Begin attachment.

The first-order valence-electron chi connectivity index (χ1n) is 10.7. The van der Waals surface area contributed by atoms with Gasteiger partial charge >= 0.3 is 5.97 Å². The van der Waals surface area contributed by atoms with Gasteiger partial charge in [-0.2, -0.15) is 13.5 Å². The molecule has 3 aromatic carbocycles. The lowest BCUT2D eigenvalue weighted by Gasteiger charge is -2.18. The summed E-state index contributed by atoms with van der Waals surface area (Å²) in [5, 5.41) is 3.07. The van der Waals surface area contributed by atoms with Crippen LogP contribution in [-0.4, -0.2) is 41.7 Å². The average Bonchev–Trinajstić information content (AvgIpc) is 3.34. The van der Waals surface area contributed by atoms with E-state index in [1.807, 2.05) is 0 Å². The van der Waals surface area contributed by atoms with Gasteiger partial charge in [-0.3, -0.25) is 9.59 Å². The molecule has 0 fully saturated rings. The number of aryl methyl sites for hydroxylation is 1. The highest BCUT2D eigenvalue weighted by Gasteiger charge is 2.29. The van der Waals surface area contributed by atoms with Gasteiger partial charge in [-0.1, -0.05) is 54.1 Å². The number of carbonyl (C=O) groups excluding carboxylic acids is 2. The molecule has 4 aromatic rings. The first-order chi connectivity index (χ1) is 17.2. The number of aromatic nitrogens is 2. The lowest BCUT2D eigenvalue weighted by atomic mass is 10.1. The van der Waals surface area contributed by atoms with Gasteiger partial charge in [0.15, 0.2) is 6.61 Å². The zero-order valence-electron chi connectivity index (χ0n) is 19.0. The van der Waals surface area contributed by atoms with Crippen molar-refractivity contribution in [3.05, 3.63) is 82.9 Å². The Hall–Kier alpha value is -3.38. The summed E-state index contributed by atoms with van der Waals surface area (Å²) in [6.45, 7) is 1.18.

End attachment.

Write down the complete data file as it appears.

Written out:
The first-order valence-electron chi connectivity index (χ1n) is 10.7. The van der Waals surface area contributed by atoms with Gasteiger partial charge >= 0.3 is 5.97 Å². The van der Waals surface area contributed by atoms with Gasteiger partial charge in [-0.2, -0.15) is 13.5 Å². The molecule has 3 aromatic carbocycles. The lowest BCUT2D eigenvalue weighted by Gasteiger charge is -2.18. The summed E-state index contributed by atoms with van der Waals surface area (Å²) in [5, 5.41) is 3.07. The van der Waals surface area contributed by atoms with Crippen LogP contribution in [-0.4, -0.2) is 41.7 Å². The average Bonchev–Trinajstić information content (AvgIpc) is 3.34. The van der Waals surface area contributed by atoms with E-state index in [1.807, 2.05) is 0 Å². The van der Waals surface area contributed by atoms with Gasteiger partial charge in [-0.3, -0.25) is 9.59 Å². The molecule has 0 fully saturated rings. The number of aryl methyl sites for hydroxylation is 1. The highest BCUT2D eigenvalue weighted by Gasteiger charge is 2.29. The van der Waals surface area contributed by atoms with Gasteiger partial charge in [-0.1, -0.05) is 54.1 Å². The number of carbonyl (C=O) groups excluding carboxylic acids is 2. The molecule has 4 aromatic rings. The first-order chi connectivity index (χ1) is 17.2. The number of aromatic nitrogens is 2. The lowest BCUT2D eigenvalue weighted by atomic mass is 10.1. The van der Waals surface area contributed by atoms with Gasteiger partial charge in [0.15, 0.2) is 6.61 Å². The zero-order valence-electron chi connectivity index (χ0n) is 19.0. The van der Waals surface area contributed by atoms with Crippen molar-refractivity contribution in [3.05, 3.63) is 82.9 Å². The Hall–Kier alpha value is -3.38. The summed E-state index contributed by atoms with van der Waals surface area (Å²) in [6.45, 7) is 1.18.